This is before we consider the very real possibility of a Syrian regime "death blossom."  Some of my readers know what I mean with this term, but for those who don't, a death blossom is what someone with little control of himself does when faced with the threat of death from small arms or other fire.  Generally, this someone is the holder of an AK-47 with the trigger mashed down through gross motor control and pirouettes through at least 360 degrees of motion, spraying death at everyone around.  The Syrian regime holds far more significant weapons than AK-47s.  What is more, this isn't crazy Muammar out in the middle of the desert, this is a regime in a very densely packed region bordered by a lot of dry kindling:  Iraq, Turkey, Lebanon, Jordan, and Israel.  Syria has threatened to reach out and touch all who may be seen as interfering in its affairs, and it has the means to do so.  Let's not forget, too, the alliance between Syria, Iran, and all of their nefarious proxies.  An intervention in Syria, no matter how limited it is in intention, could spiral very, very rapidly out of control, spreading conflict across the region and making good of all the glib buzz phrases people have come up with since 9/11.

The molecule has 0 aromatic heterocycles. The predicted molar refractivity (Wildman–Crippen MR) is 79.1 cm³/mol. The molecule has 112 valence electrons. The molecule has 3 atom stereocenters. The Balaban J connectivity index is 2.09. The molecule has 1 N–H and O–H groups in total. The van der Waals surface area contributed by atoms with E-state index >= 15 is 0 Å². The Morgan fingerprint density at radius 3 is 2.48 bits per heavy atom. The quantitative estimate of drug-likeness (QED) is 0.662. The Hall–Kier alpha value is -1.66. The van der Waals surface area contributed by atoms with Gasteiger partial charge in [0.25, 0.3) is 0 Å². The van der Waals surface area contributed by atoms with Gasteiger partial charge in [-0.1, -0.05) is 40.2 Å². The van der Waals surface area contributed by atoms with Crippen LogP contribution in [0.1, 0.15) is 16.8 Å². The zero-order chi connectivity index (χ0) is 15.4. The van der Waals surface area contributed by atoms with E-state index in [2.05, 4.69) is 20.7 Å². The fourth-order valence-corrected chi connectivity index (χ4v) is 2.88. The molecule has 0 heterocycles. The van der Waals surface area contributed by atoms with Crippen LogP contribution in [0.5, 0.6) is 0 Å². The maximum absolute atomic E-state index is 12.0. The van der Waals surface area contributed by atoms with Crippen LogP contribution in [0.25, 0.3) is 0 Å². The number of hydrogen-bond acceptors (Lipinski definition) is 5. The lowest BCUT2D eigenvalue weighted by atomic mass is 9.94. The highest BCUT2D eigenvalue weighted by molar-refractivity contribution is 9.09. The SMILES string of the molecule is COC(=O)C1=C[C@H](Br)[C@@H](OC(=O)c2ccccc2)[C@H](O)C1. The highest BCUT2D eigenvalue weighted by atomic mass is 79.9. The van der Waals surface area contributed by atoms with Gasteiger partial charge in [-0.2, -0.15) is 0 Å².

As for the argument that a civil war may cause a bigger conflagration than an intervention, a question just posed by @SlaughterAM, a full-fledged civil war is no likelier to be avoided by an intervention than to be caused by it, in addition to the complications of the third-party and second/third-order effects mentioned above.  What is more, it will be easier to contain a civil war, if it does come, from outside than it will be to extricate ourselves from the middle of one.